My third game two nights ago was of a standard I have not seen in the UK since the early days of the old ISL. The speed and precision of the passing in the first period was exceptional, although the game did turn more clutch in the later periods when the closeness of the game became apparent.

    Graham.
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    Quote Originally Posted by Karsten View Post
    Last year, Frederikshavn (from the lower half of the league) tied HC Kladno on the road, while Sønderjyske swept their Austrian opponents on their Austrian tour. Later that year, Sønderjyske nearly eliminated Red Bulls Salzburg in the Continental Cup (lost 6-5 in a shootout in the final game at Salzburg).
    Again this interesting topic.

    Vojens sweeping their Austrian opponents is maybe not the right expression (if one wants to go into semantics ;-). There were two games, one versus Graz which ended in a tie (3:3) and one against Villach which Sönderjyske (semifinalists later on in DK) won with 5:4. Later on Graz went dead last in EBEL and VSV reached the finals where they lost to Salzburg - a little bit inconclusive. And the CC game between Red Bulls and Sönderjyske was played in France if my memory serves me right (but that's of minor importance I'd say).

    Then I had a look at the this years preseason games again. I reeavaluated the pairwise league scores I have calculated with the current standings in the leagues (ALL, GetL, ALLSvenskan). It is apparent that there the NOR teams only play middle to bottom Allsv teams while the DAN teams play top to middle teams.

    Pairwise comparisons:

    ALL vs. Allsv: 13 games palyed (4:13 in wins, aggregate goal score 26:42)

    The league versus league score I calculated (that is the average of the sqaure root of the winning margins of all games which are weighted by a coefficient determined by the position of the two teams within their own leagues) is 0.57 in favor of Allsvenskan indicating a slight superiority of Allsvenskan. With 13 games played this is one of the more robust league comparisons.

    GetL vs. Allsv: 6 games played (2:4 wins, aggregate goal score 20:25)

    League vs. league score is 0.49 indicating a slight superiority of Allsvenskan.

    To put these scores into perspective we can have a look at the GetL vs. AL comparison.

    8 games (1:5 wins, 2 ties, aggregate goal score 19:34)

    League vs. league score is 0.97 in favor of the Danish league indicating a pretty clear superiority of ALL.

    Of course this does not fit in the picture of the comparisons with Allsvenskan as according to that one ALL and GetL should be very even. This might be a consequence of the lower number of observations involving the Norwegian teams resp. a consequence of the only ordinal nature of how I weigh the game scores based on the intra league position of the teams involved (I just split into top middle bottom assigning a coefficient of 0.9/1.1 to the score of a game between teams from neighboring classes and 0.74/1.25 for top vs. bottom games and of course a coeff of 1 for peer games). If a league however is very unbalanced this can result in a bias (in this case GetL being favored in the comparison with Allsv compared to ALL teams because their Allsv opponents are weaker than the ALL opponents from Allsv even beyond the corrective influence of the weighing procedure.

    Ultimately there is only one concept that might enable us to clearly and reasonably tell wheterh one league is better then the other. This is the case whenever peers of two leagues (strongest vs. strongest, 2nd strongest vs. second strongest etc...) play each other (sufficiently often to cancel out the randomness inherent in games) the representative of one league always prevails. If this should be the case (of course only in a thought experiment as reality does not provide us with these games and also not with "everything else constsnt"...) one can safely say which one is the better league. This concept is basically equivalent to how economists compare lotteries without making any further assumptions on preferences than the basic rationality axioms. Some lotteries you can uniquely rank by this criterion (first order stochastic dominance) others you can't. Same goes for sports leagues as the criteria are arbitrary. Still a very interesting topic just by the aspects of logic and mathematics that are involved.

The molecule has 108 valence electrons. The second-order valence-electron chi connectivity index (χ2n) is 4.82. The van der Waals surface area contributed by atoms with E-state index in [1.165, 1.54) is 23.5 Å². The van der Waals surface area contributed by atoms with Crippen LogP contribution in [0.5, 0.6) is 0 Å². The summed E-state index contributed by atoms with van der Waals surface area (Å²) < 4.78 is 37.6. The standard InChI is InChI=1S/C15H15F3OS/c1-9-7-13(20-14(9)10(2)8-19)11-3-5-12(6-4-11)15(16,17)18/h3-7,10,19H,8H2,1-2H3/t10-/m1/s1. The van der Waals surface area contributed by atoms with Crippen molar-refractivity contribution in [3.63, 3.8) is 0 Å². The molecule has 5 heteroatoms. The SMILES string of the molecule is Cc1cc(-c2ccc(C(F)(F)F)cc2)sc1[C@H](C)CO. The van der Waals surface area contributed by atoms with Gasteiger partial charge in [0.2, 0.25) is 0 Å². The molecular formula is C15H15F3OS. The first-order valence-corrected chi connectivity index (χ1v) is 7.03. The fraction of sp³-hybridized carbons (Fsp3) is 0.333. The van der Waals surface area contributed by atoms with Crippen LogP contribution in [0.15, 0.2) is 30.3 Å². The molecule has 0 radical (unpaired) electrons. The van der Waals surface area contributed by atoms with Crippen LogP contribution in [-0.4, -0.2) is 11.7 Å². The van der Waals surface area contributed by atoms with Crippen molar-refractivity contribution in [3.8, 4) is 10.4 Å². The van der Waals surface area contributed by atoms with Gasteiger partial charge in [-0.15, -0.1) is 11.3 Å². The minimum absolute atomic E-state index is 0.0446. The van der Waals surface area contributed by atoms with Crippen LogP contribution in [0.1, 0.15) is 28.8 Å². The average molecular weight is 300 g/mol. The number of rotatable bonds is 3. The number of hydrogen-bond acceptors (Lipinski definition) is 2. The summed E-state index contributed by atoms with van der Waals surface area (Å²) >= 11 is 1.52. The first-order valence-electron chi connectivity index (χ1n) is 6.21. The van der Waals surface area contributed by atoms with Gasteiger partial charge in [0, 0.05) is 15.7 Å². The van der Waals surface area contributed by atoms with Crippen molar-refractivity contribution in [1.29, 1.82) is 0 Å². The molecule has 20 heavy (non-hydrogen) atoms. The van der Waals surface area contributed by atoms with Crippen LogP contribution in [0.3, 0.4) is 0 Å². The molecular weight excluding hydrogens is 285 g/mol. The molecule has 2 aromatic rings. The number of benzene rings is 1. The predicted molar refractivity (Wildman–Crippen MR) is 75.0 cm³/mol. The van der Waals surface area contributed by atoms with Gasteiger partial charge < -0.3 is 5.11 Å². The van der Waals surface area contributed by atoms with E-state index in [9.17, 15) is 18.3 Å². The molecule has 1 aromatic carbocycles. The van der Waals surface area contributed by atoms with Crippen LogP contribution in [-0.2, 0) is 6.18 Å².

And I am sure it will pop up again once in a while.

    At last one more thought from my side to the specific qquestion. I would always give more emphasis to hard facts (game results, player movements etc...) than to expert's assessments in making a judgement because expert statements (in the media) can very likely have a strategic background and thus might well be not sincere. But maybe that is just an economists paranoia ;-).

    And before I forget it, forget about Serie A it can neither cope with EBEL nor with ALL...

  11. #11
    IHF Member Karsten's Avatar
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    Quote Originally Posted by RexKramer
    At last one more thought from my side to the specific qquestion. I would always give more emphasis to hard facts (game results, player movements etc...) than to expert's assessments in making a judgement because expert statements (in the media) can very likely have a strategic background and thus might well be not sincere. But maybe that is just an economists paranoia ;-).
    Well, smart economist do combine quantitative data with qualitative data. From the first post in this thread it should be pretty evident that not all the experts have vested interests in Norwegian hockey. As a matter of fact, I was cautious about this when I wrote the piece.

    Quote Originally Posted by RexKramer
    GetL vs. Allsv: 6 games played (2:4 wins, aggregate goal score 20:25)

    League vs. league score is 0.49 indicating a slight superiority of Allsvenskan.
    The official list only records 5 games of which one Swedish club, Bofors, was involved in 4 games. That alone weakens the result. The result is furthermore not significant. Calculate a confidence interval around the point estimate and you will find that superiority of Get-ligaen is equally possible.
    You may add more observations by adding the results from the pre-season of 2006-07 (questionable whether you can go further back in time than that unless you use discount factors). In 2006-07, Get-ligaen played Allsvenskan three times: